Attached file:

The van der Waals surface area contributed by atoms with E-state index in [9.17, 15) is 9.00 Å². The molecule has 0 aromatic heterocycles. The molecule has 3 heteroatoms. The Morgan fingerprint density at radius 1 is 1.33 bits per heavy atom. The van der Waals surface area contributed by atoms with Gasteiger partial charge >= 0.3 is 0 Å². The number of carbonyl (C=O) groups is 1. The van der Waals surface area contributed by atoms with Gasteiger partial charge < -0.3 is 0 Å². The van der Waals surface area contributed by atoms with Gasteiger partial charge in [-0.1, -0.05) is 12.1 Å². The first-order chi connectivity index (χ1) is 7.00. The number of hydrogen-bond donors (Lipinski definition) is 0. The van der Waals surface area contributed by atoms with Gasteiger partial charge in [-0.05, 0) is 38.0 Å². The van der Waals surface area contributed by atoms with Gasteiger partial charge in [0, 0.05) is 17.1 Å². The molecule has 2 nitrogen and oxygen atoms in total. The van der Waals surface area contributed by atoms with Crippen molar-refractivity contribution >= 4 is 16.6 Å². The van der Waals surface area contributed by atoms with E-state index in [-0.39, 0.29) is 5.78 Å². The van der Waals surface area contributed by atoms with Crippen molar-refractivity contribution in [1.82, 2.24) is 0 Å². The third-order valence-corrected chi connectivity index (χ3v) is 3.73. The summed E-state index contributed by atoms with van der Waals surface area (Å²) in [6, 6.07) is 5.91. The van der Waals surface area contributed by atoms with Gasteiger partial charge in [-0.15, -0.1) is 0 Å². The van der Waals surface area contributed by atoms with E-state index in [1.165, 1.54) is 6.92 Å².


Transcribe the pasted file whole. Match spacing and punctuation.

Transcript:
The van der Waals surface area contributed by atoms with E-state index in [9.17, 15) is 9.00 Å². The molecule has 0 aromatic heterocycles. The molecule has 3 heteroatoms. The Morgan fingerprint density at radius 1 is 1.33 bits per heavy atom. The van der Waals surface area contributed by atoms with Gasteiger partial charge >= 0.3 is 0 Å². The number of carbonyl (C=O) groups is 1. The van der Waals surface area contributed by atoms with Gasteiger partial charge < -0.3 is 0 Å². The van der Waals surface area contributed by atoms with Gasteiger partial charge in [-0.1, -0.05) is 12.1 Å². The first-order chi connectivity index (χ1) is 7.00. The number of hydrogen-bond donors (Lipinski definition) is 0. The van der Waals surface area contributed by atoms with Gasteiger partial charge in [-0.05, 0) is 38.0 Å². The van der Waals surface area contributed by atoms with Gasteiger partial charge in [0, 0.05) is 17.1 Å². The molecule has 2 nitrogen and oxygen atoms in total. The van der Waals surface area contributed by atoms with Crippen molar-refractivity contribution >= 4 is 16.6 Å². The van der Waals surface area contributed by atoms with E-state index in [-0.39, 0.29) is 5.78 Å². The van der Waals surface area contributed by atoms with Crippen molar-refractivity contribution in [1.82, 2.24) is 0 Å². The third-order valence-corrected chi connectivity index (χ3v) is 3.73. The summed E-state index contributed by atoms with van der Waals surface area (Å²) in [6, 6.07) is 5.91. The van der Waals surface area contributed by atoms with Gasteiger partial charge in [-0.15, -0.1) is 0 Å². The van der Waals surface area contributed by atoms with E-state index in [1.165, 1.54) is 6.92 Å².